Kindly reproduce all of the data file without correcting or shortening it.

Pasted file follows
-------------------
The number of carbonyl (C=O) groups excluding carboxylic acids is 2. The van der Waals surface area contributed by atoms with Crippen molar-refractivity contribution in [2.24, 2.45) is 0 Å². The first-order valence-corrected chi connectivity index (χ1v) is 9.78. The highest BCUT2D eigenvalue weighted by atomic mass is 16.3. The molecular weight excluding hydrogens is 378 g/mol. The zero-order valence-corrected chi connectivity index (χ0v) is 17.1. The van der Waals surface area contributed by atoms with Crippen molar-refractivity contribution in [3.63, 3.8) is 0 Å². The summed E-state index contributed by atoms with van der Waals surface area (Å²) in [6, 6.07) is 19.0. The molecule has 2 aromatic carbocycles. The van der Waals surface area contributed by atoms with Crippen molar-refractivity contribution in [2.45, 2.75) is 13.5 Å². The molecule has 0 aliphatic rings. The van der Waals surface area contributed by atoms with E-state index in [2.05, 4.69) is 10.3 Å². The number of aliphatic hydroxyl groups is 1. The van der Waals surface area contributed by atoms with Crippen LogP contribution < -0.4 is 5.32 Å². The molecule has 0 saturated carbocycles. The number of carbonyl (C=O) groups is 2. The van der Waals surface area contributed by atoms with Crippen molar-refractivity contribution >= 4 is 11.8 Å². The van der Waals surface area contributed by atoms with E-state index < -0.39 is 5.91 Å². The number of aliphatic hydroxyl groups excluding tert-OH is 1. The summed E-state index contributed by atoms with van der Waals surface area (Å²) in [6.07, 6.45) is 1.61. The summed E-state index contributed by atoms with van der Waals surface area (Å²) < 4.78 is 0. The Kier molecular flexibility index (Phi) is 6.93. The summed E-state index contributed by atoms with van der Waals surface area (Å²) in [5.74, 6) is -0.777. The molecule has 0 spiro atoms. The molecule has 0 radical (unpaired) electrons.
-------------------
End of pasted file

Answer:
The number of carbonyl (C=O) groups excluding carboxylic acids is 2. The van der Waals surface area contributed by atoms with Crippen molar-refractivity contribution in [2.24, 2.45) is 0 Å². The first-order valence-corrected chi connectivity index (χ1v) is 9.78. The highest BCUT2D eigenvalue weighted by atomic mass is 16.3. The molecular weight excluding hydrogens is 378 g/mol. The zero-order valence-corrected chi connectivity index (χ0v) is 17.1. The van der Waals surface area contributed by atoms with Crippen molar-refractivity contribution in [3.63, 3.8) is 0 Å². The summed E-state index contributed by atoms with van der Waals surface area (Å²) in [6, 6.07) is 19.0. The molecule has 2 aromatic carbocycles. The van der Waals surface area contributed by atoms with Crippen molar-refractivity contribution in [2.45, 2.75) is 13.5 Å². The molecule has 0 aliphatic rings. The van der Waals surface area contributed by atoms with E-state index in [2.05, 4.69) is 10.3 Å². The number of aliphatic hydroxyl groups is 1. The van der Waals surface area contributed by atoms with Crippen LogP contribution < -0.4 is 5.32 Å². The molecule has 0 saturated carbocycles. The number of carbonyl (C=O) groups is 2. The van der Waals surface area contributed by atoms with Crippen molar-refractivity contribution >= 4 is 11.8 Å². The van der Waals surface area contributed by atoms with E-state index < -0.39 is 5.91 Å². The number of aliphatic hydroxyl groups excluding tert-OH is 1. The summed E-state index contributed by atoms with van der Waals surface area (Å²) in [6.07, 6.45) is 1.61. The summed E-state index contributed by atoms with van der Waals surface area (Å²) < 4.78 is 0. The Kier molecular flexibility index (Phi) is 6.93. The summed E-state index contributed by atoms with van der Waals surface area (Å²) in [5.74, 6) is -0.777. The molecule has 0 spiro atoms. The molecule has 0 radical (unpaired) electrons.